Why combustible cladding is a hot mess and why you should care
Cladding materials can cause building fires and put lives at risk. This has led state governments to ban the use of combustible cladding and called for its immediate replacement.
In 2017, London’s Glenfell Tower triggered a scare in the public and law makers everywhere. In Melbourne there have been two recently recorded cases of building fires resulting from unsafe cladding – the Lacrosse building in 2014 and the Neo200 building in Spencer St. incident in early 2019.
Learning from past incidents, Australian state governments have already banned the use of combustible cladding such as Aluminium composite panels (ACPs) and other metal panels with polymer cores, and have called for their immediate replacement with safer alternatives.
Let’s take a look at why combustible cladding is a hot mess and why you should care so you can take necessary steps to keep your property safe as early as possible.
Why is cladding a big problem?
- Fire risk status: The most important reason is that certain forms of composite cladding, particularly ACPs along with a polymer core have been found to be highly flammable. There are other forms of cladding that may also be risky, but there isn’t enough information about all kinds of cladding that may be a fire risk
- Old buildings vs. new buildings: Many of the existing buildings in Australia have some form of composite cladding which may or may not be at risk from fire, but need to be examined anyway to assess the level of risk. While it may be easier for new buildings to comply with these regulations from the outset, removing cladding from existing buildings is a problem in itself
- Fire-safety standards: Many old buildings have compliance issues with respect to fire safety. Outdated equipment, irregular maintenance, lax compliance, etc. add fuel to the problem.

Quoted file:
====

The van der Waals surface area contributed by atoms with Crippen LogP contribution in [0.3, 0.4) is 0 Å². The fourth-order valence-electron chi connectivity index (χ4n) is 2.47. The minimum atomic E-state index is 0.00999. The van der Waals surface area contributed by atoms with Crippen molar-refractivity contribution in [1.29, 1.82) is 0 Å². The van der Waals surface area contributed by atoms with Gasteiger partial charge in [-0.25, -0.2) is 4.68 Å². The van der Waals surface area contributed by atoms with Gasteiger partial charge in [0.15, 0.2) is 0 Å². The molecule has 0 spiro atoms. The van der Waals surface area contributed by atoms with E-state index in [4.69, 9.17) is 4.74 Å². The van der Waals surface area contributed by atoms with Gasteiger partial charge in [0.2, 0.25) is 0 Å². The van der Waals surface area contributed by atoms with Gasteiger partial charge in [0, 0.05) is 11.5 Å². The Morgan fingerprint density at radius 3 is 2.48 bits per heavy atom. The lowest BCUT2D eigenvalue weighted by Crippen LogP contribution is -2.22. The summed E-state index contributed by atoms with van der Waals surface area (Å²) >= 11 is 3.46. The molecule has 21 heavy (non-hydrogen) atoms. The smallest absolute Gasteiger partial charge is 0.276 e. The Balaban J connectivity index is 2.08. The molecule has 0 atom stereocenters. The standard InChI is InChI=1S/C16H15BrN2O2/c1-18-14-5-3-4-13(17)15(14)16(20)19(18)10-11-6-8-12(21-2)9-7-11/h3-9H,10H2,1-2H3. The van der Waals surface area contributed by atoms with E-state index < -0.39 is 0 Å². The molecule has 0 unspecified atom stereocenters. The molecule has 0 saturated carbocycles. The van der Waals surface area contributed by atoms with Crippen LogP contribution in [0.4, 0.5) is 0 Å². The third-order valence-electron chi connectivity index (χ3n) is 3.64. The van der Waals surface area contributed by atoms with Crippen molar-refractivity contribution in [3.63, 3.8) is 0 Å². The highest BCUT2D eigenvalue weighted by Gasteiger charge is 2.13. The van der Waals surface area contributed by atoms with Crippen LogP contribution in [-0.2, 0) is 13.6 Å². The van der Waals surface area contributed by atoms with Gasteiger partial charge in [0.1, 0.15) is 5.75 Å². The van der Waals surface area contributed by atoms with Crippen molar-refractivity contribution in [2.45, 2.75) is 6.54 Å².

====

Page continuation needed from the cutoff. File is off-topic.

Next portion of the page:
- Varied state regulations: Although it appears to be an issue of nation-wide implications, cladding replacement regulations are different for each state.
- Lack of financial support from government: There is little to no financial support from government to encourage property owners to remove cladding which may require huge works such as the tearing down the building. While the Victorian government is offering tripartite loans, it is under the discretion of the local councils to assess the risk status of buildings. Many councils are however, unwilling to take part in the process at this point. Moreover, the loan does not seem attractive as it doesn’t promise low rates of interest.
What should you do?
- Know your state regulations: New South Wales requires a mandatory registration for all commercial, residential and mixed-use buildings that are two stories and above. Queensland regulations require owners to follow a compulsory checklist regarding cladding material in use and comply with a two-stage assessment of their buildings. Read this article to know about the cladding regulations in your state.
- Get your building assessed: Risk assessment is key. It is important for you to know what kind of cladding material is used in your building, how safe it is by Australian Building Code fire-safety standards, how to remove or replace it with safer alternatives and what to do in case of emergencies.
- Retain a copy of inspection and certification documentation for compliance checks: If you’re unsure of the process and requirements, your manager can assist to get your building’s registration, cladding checklist and assessment in order. Keep track of government specified deadlines so you don’t end up paying huge fines. If you’re in Victoria, your owners corporation will be notified by the inspectors before your building is due for assessment. The inspector will also provide reports for further assessment by a fire-safety panel. You may want to get in touch with your council to consider your options to take advantage of the tripartite loan scheme.
- Enforce fire-safety measures: Have you got enough fire-safety equipment and warning notices in place? Are they in visible and accessible areas of your property? Are you conducting regular fire-checks and drills? Making fire-safety a priority can make all the difference for your property. You should also take care to remember keeping fire-exits unblocked by vehicles and common areas uncluttered during emergencies.
- Evaluate your insurance: Find out what kind of insurance policies have been taken for your building. You can also evaluate insurance policies from competitive providers to insure your own property – being safe is your right.
Taking precautions and being compliant goes a long way in saving you a whole lot of headache and damage control in the long run. To stay updated on legislation changes happening in your state, subscribe to our newsletters today.